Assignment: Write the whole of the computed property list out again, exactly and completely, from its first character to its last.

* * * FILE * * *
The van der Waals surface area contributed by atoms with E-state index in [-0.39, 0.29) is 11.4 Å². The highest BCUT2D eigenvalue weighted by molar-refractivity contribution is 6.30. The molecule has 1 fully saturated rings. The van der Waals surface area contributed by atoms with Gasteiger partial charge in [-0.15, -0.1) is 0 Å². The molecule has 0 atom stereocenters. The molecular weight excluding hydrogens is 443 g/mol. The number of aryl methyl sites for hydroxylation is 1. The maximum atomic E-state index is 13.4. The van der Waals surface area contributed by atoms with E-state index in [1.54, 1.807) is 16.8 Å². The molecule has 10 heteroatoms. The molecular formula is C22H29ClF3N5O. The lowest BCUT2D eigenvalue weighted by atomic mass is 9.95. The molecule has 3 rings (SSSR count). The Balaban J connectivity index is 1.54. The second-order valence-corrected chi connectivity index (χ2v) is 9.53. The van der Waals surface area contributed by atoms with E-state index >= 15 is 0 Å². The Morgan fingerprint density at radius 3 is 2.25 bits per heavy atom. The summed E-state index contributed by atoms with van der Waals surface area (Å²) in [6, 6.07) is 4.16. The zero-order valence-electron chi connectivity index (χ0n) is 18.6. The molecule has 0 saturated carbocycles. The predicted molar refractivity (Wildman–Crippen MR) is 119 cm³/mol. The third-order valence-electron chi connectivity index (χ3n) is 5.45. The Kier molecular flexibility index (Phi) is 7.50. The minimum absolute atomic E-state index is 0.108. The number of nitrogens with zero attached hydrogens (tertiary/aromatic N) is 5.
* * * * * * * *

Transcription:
The van der Waals surface area contributed by atoms with E-state index in [-0.39, 0.29) is 11.4 Å². The highest BCUT2D eigenvalue weighted by molar-refractivity contribution is 6.30. The molecule has 1 fully saturated rings. The van der Waals surface area contributed by atoms with Gasteiger partial charge in [-0.15, -0.1) is 0 Å². The molecule has 0 atom stereocenters. The molecular weight excluding hydrogens is 443 g/mol. The number of aryl methyl sites for hydroxylation is 1. The maximum atomic E-state index is 13.4. The van der Waals surface area contributed by atoms with E-state index in [1.54, 1.807) is 16.8 Å². The molecule has 10 heteroatoms. The molecular formula is C22H29ClF3N5O. The lowest BCUT2D eigenvalue weighted by atomic mass is 9.95. The molecule has 3 rings (SSSR count). The Balaban J connectivity index is 1.54. The second-order valence-corrected chi connectivity index (χ2v) is 9.53. The van der Waals surface area contributed by atoms with E-state index >= 15 is 0 Å². The Morgan fingerprint density at radius 3 is 2.25 bits per heavy atom. The summed E-state index contributed by atoms with van der Waals surface area (Å²) in [6, 6.07) is 4.16. The zero-order valence-electron chi connectivity index (χ0n) is 18.6. The molecule has 0 saturated carbocycles. The predicted molar refractivity (Wildman–Crippen MR) is 119 cm³/mol. The third-order valence-electron chi connectivity index (χ3n) is 5.45. The Kier molecular flexibility index (Phi) is 7.50. The minimum absolute atomic E-state index is 0.108. The number of nitrogens with zero attached hydrogens (tertiary/aromatic N) is 5.